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Vicky's Story

Vicky Jackson from Wellington was diagnosed with breast cancer in 2006 and underwent 18 rounds of radiotherapy and six months of chemotherapy. Treatment was successful and Vicky went on to have six-monthly check-ups.

Then in 2017 a ‘zinging’ electrical sensation through her breast caused Vicky concern, which ultimately lead to another diagnosis of breast cancer. Vicky thought she knew what to expect but was surprised by how different the experience was. When she was advised to have a mastectomy Vicky knew straight away what she wanted from it … and is delighted with her results.

A baked bean size discreet lump

The first time I had cancer was in 2006. I opened my bedroom curtains one morning and I can’t explain why but when I reached up I could feel something. It was a very discreet lump that felt like a baked bean, on the edge of my armpit and breast tissue. I saw my GP and eventually got a referral to Mr Usman at Princess Royal Hospital. He is incredible, very empathetic, very professional, not once did he not take me seriously. He was not immediately sure what the lump was and wanted to check; he thought it might have been just a ‘rogue’ gland.

Right from the very beginning I knew there would be surgery to take it out just in case. I had three lots of tests – a mammogram, CT Scan, and needle biopsy. He told me there was something there.

It wasn't like a regular pain

I didn’t see it coming, I’m a glass half full kind of person but I’m realistic, I would rather be pleasantly surprised, prepare for the worst, but hope for the best. It became a total rollercoaster.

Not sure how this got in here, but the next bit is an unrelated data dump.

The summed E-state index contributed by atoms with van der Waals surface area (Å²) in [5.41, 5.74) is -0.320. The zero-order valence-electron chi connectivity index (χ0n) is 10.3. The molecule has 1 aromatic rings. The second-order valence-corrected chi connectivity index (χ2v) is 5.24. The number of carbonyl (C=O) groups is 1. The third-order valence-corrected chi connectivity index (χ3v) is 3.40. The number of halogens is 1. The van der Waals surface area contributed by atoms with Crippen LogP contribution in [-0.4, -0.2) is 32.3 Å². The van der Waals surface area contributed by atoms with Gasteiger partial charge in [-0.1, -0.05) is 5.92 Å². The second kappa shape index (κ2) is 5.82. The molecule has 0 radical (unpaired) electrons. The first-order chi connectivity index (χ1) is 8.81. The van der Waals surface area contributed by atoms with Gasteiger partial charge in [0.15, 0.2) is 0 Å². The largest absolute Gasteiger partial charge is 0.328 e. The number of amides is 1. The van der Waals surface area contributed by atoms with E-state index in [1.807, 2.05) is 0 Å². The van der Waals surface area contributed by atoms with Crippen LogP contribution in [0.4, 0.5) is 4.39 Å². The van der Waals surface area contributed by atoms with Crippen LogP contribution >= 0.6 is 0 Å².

I had a lumpectomy, six months of chemo and 18 lots of radiotherapy in 2007.  Treatment was successful with no remaining signs of cancer.

I went to the Cancer Centre before the new one was opened, it was so busy and small, there just wasn’t much room but I was lucky that my husband was able to be with me.  Later on, facilities were so stretched that patients couldn’t have anyone with them, which I would imagine would be horrific.  I found the nurses in the Centre to be absolute angels and they really looked after me.

I kept having check-ups and then in 2017 I had to go back and had a mammogram in the summer. Earlier that year I felt a zinging, it was like an electric shock going through my body. It wasn’t all the time and, at first, I wasn’t too concerned. I couldn’t think of anything I had been doing to cause it, but it didn’t feel like a regular pain.

I thought I knew generally what to expect and that it would be similar the second time around, but it was not.

I couldn’t feel a lump the second time around and I definitely wasn’t thinking about it being cancer.

The mammogram results were exactly the same as those from 2016, there were no visible lumps, but my gut was saying something’s not right. I saw Mr Usman again, straight away and he said he thought he could feel something ‘very discreet’. I had more testing and a needle biopsy that was very painful. I was told it was another cancer and they wanted to do a lumpectomy.

I didn’t ask too many questions as I thought I knew what to expect based on my original diagnosis and experience.   Given that it was the same type of cancer – grade three primary, hormone negative, I thought my treatment experience would be similar and I knew generally what to expect.  Turns out that I was wrong!

Originally, Vicky underwent eight lots of chemotherapy via a drip in three-week cycles. The first time around her hair had all fallen out and Vicky expected the same thing to happen again, but it didn’t – side effects were different as the chemotherapy she was given was different.  This time it was in tablet form, taken with lots of water. She was hospitalised for a fortnight after the first chemo session due to a severe reaction. Vicky lost the skin from the palms of her hands and the soles of her feet – and she also developed sepsis.